Academia at a Crossroads
Every industry has cycles, and higher education isn’t immune. New threats have accelerated change—and today we face a rapidly changing educational landscape. Some of these are driven by fundamental changes in education and technology, whereas others are driven by major world events, such as COVID-19. Among the many factors, higher education is expected to prepare students for careers that will likely involve multiple positions in varying disciplines over several years. The incoming high school population is savvy regarding the costs and potential returns of education, placing demands on higher education to deliver those returns. Over the last several decades there has been substantial growth in tuition and room and board costs, which many are unwilling or unable to pay. As a consequence of these and other influences, higher education is under pressure, as evidenced by the closing and restructuring of institutions across the country. In the last four years, 92 nonprofit colleges and universities have either closed or merged, and more than 100 for-profit institutions are no longer in operation. Institutions of all sizes and types—from small liberal arts campuses to state universities—have been impacted. COVID-19 has resulted in suspension of on-campus activities at many institutions, and potential changes in tuition and room and board cost structures are significantly impacting the financial health of many colleges and universities.
Innovation and Entrepreneurship (I&E) education has the potential to create greater value for students as it better connects the academic discipline to career success. This value proposition is important for colleges and universities to offer to prospective students and their parents as they decide where, or whether, to enroll and may be an important factor in recruiting and retaining students, which can help sustain the financial health of the institution.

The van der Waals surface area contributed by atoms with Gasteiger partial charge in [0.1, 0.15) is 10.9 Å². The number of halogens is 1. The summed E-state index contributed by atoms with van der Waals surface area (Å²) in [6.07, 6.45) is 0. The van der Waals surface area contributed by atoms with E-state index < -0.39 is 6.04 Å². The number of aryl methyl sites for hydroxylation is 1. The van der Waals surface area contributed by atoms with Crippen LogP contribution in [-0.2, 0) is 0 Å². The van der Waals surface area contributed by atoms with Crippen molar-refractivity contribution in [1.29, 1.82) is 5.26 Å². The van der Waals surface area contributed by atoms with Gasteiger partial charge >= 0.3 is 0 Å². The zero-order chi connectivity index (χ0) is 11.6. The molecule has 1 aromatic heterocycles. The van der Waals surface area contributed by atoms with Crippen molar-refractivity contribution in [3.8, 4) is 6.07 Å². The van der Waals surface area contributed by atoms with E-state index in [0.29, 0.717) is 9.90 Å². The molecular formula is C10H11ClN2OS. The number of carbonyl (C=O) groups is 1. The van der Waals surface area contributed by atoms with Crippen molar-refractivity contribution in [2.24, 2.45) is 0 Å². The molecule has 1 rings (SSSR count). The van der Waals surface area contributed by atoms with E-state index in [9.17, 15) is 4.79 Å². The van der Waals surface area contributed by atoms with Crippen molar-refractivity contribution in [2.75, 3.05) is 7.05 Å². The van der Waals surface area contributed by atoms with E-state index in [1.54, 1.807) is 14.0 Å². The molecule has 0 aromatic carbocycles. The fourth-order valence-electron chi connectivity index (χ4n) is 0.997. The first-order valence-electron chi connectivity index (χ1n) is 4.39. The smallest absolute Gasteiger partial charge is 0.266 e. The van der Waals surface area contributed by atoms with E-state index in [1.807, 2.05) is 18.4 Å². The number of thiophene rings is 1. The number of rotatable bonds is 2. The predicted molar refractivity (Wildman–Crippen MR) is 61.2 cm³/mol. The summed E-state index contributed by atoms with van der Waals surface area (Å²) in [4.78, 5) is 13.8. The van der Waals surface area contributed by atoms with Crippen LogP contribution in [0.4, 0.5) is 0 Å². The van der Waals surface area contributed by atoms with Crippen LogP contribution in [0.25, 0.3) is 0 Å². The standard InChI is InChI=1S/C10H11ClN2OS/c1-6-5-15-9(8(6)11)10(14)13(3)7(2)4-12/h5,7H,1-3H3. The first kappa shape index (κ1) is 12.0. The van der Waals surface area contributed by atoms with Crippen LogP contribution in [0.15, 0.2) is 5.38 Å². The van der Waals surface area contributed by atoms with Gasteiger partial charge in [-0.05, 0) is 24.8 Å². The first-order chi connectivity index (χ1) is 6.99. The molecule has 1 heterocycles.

There are also international pressures. Academic institutions are depending on recruiting students from new markets, and international economic competition is driving education in other countries to improve and adapt as these nations strive to achieve economic success. Recent worldwide medical crises point to the potential reduction in the pool of foreign students and apply greater pressure on other nations to become more economically independent. Sustaining economic competitiveness for the United States and remaining at the forefront of undergraduate and graduate education demand that education here adapt to better prepare students for these new challenges. And, of course, the students benefit as well from this preparation.
Demonstrating value and adapting to the new demands that education must meet are critical to the success of academic institutions. Indeed, the same can be said for individual departments and disciplines, including physics, as each must draw a substantial audience to justify its continued operation within an institution. Although various I&E—focused disciplines, institutions, and initiatives have been launched worldwide, physics is uniquely positioned to become a leader in the transformation of student development and preparation for the future. Physicists are at the core of the development of new and fundamental technologies and have broad understanding and capability, allowing them to create, manage, and oversee complex science and technology projects.